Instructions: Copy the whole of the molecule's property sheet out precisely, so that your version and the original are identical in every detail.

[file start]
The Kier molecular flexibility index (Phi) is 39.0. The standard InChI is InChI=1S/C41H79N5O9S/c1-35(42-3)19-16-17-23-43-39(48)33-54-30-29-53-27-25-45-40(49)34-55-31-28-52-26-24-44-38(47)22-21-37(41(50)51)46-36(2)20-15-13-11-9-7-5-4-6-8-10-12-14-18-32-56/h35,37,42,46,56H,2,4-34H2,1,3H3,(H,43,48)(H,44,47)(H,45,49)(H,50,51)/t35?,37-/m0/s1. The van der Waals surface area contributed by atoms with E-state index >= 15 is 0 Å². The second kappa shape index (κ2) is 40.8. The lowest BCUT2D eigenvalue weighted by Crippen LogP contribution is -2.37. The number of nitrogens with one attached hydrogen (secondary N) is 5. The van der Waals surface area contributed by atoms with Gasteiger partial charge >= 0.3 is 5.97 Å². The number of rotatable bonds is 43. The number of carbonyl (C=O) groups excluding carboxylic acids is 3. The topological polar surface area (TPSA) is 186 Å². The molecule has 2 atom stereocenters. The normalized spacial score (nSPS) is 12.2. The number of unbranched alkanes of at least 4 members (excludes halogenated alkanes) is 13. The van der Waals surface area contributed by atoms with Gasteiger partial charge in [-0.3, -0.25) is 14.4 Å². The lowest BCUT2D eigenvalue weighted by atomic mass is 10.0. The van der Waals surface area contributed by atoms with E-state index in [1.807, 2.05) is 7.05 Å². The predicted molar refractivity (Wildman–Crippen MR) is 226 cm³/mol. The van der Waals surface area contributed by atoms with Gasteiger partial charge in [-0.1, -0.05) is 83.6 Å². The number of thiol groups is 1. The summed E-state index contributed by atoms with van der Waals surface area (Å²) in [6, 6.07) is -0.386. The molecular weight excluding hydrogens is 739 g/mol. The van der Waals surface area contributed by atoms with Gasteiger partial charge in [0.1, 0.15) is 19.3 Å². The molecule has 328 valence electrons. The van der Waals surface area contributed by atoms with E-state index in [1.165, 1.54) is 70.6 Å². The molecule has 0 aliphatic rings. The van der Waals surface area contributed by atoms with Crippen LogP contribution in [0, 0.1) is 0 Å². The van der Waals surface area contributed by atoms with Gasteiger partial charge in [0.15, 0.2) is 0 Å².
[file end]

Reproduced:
The Kier molecular flexibility index (Phi) is 39.0. The standard InChI is InChI=1S/C41H79N5O9S/c1-35(42-3)19-16-17-23-43-39(48)33-54-30-29-53-27-25-45-40(49)34-55-31-28-52-26-24-44-38(47)22-21-37(41(50)51)46-36(2)20-15-13-11-9-7-5-4-6-8-10-12-14-18-32-56/h35,37,42,46,56H,2,4-34H2,1,3H3,(H,43,48)(H,44,47)(H,45,49)(H,50,51)/t35?,37-/m0/s1. The van der Waals surface area contributed by atoms with E-state index >= 15 is 0 Å². The second kappa shape index (κ2) is 40.8. The lowest BCUT2D eigenvalue weighted by Crippen LogP contribution is -2.37. The number of nitrogens with one attached hydrogen (secondary N) is 5. The van der Waals surface area contributed by atoms with Gasteiger partial charge >= 0.3 is 5.97 Å². The number of rotatable bonds is 43. The number of carbonyl (C=O) groups excluding carboxylic acids is 3. The topological polar surface area (TPSA) is 186 Å². The molecule has 2 atom stereocenters. The normalized spacial score (nSPS) is 12.2. The number of unbranched alkanes of at least 4 members (excludes halogenated alkanes) is 13. The van der Waals surface area contributed by atoms with Gasteiger partial charge in [-0.3, -0.25) is 14.4 Å². The lowest BCUT2D eigenvalue weighted by atomic mass is 10.0. The van der Waals surface area contributed by atoms with E-state index in [1.807, 2.05) is 7.05 Å². The predicted molar refractivity (Wildman–Crippen MR) is 226 cm³/mol. The van der Waals surface area contributed by atoms with Gasteiger partial charge in [-0.1, -0.05) is 83.6 Å². The number of thiol groups is 1. The summed E-state index contributed by atoms with van der Waals surface area (Å²) in [6, 6.07) is -0.386. The molecular weight excluding hydrogens is 739 g/mol. The van der Waals surface area contributed by atoms with Gasteiger partial charge in [0.1, 0.15) is 19.3 Å². The molecule has 328 valence electrons. The van der Waals surface area contributed by atoms with E-state index in [1.165, 1.54) is 70.6 Å². The molecule has 0 aliphatic rings. The van der Waals surface area contributed by atoms with Crippen LogP contribution in [0, 0.1) is 0 Å². The van der Waals surface area contributed by atoms with Gasteiger partial charge in [0.15, 0.2) is 0 Å².